Clarissa Harlowe LETTER XL



We are busy in preparing for our little journey and voyage: but I will be ill, I will be very ill, if I cannot hear you are better before I go.

Rogers greatly afflicted me, by telling me the bad way you are in. But now you have been able to hold a pen, and as your sense is strong and clear, I hope that the amusement you will receive from writing will make you better.

I dispatch this by an extraordinary way, that it may reach you time enough to move you to consider well before you absolutely decide upon the contents of mine of the 13th, on the subject of the two Misses Montague’s visit to me; since, according to what you write, must I answer them.

In your last, conclude very positively that you will not be his. To be sure, he rather deserves an infamous death than such a wife. But as I really believe him innocent of the arrest, and as all his family are such earnest pleaders, and will be guarantees, for him, I think the compliance with their entreaties, and his own, will be now the best step you can take; your own family remaining implacable, as I can assure you they do. He is a man of sense; and it is not impossible but he may make you a good husband, and in time may become no bad man.

My mother is entirely of my opinion: and on Friday, pursuant to a hint I gave you in my last, Mr. Hickman had a conference with the strange wretch: and though he liked not, by any means, his behaviour to himself; nor indeed, had reason to do so; yet he is of opinion that he is sincerely determined to marry you, if you will condescend to have him.

Perhaps Mr. Hickman may make you a private visit before we set out. If I may not attend you myself, I shall not be easy except he does. And he will then give you an account of the admirable character the surprising wretch gave of you, and of the justice he does to your virtue.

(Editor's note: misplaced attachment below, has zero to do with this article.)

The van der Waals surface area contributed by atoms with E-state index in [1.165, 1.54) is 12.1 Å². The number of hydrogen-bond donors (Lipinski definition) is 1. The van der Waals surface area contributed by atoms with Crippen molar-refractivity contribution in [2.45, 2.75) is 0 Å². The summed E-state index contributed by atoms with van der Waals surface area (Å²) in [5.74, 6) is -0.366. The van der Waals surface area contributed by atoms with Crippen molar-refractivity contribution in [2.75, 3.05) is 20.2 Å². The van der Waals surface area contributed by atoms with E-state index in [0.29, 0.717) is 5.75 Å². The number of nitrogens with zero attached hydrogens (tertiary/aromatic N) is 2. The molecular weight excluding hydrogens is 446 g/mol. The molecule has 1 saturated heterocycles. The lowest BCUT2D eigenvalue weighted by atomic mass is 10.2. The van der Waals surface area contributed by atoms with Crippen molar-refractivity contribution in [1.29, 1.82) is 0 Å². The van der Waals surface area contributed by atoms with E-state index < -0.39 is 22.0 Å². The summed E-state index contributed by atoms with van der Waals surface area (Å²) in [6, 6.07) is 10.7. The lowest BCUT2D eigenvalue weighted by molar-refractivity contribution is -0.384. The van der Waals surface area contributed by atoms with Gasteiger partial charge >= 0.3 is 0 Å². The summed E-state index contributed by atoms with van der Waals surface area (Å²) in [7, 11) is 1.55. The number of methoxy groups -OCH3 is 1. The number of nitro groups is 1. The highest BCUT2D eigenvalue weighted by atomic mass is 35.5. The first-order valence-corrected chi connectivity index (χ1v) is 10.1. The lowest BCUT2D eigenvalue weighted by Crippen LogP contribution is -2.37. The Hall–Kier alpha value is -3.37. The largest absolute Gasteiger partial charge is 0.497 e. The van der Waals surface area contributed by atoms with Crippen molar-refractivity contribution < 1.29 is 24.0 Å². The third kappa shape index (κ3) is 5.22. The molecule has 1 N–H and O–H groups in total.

He was as acknowledging to his relations, though to his own condemnation, as his two cousins told me. All he apprehends, as he said to Mr. Hickman, is that if you go on exposing him, wedlock itself will not wipe off the dishonour to both: and moreover, ’that you would ruin your constitution by your immoderate sorrow; and, by seeking death when you might avoid it, would not be able to escape it when you would wish to do so.’

So, my dearest friend, I charge you, if you can, to get over your aversion to this vile man. You may yet live to see many happy days, and be once more the delight of all your friends, neighbours, and acquaintance, as well as a stay, a comfort, and a blessing to your Anna Howe.

I long to have your answer to mine of the 13th. Pray keep the messenger till it be ready. If he return on Monday night, it will be time enough for his affairs, and to find me come back from Colonel Ambrose’s; who gives a ball on the anniversary of Mrs. Ambrose’s birth and marriage both in one. The gentry all round the neighbourhood are invited this time, on some good news they have received from Mrs. Ambrose’s brother, the governor.

My mother promised the Colonel for me and herself, in my absence. I would fain have excused myself to her; and the rather, as I had exceptions on account of the day:* but she is almost as young as her daughter; and thinking it not so well to go without me, she told me. And having had a few sparring blows with each other very lately, I think I must comply. For I don’t love jingling when I can help it; though I seldom make it my study to avoid the occasion, when it offers of itself. I don’t know, if either were not a little afraid of the other, whether it would be possible that we could live together:—I, all my father!—My mamma—What?—All my mother—What else should I say?

* The 24th of July, Miss Clarissa Harlowe’s birth-day.

O my dear, how many things happen in this life to give us displeasure! How few to give us joy!—I am sure I shall have none on this occasion; since the true partner of my heart, the principal of the one soul, that it used to be said, animated the pair of friends, as we were called; you, my dear, [who used to irradiate every circle you set your foot into, and to give me real significance in a second place to yourself,] cannot be there!—One hour of your company, my ever instructive friend, [I thirst for it!] how infinitely preferable would it be to me to all the diversions and amusements with which our sex are generally most delighted —Adieu, my dear!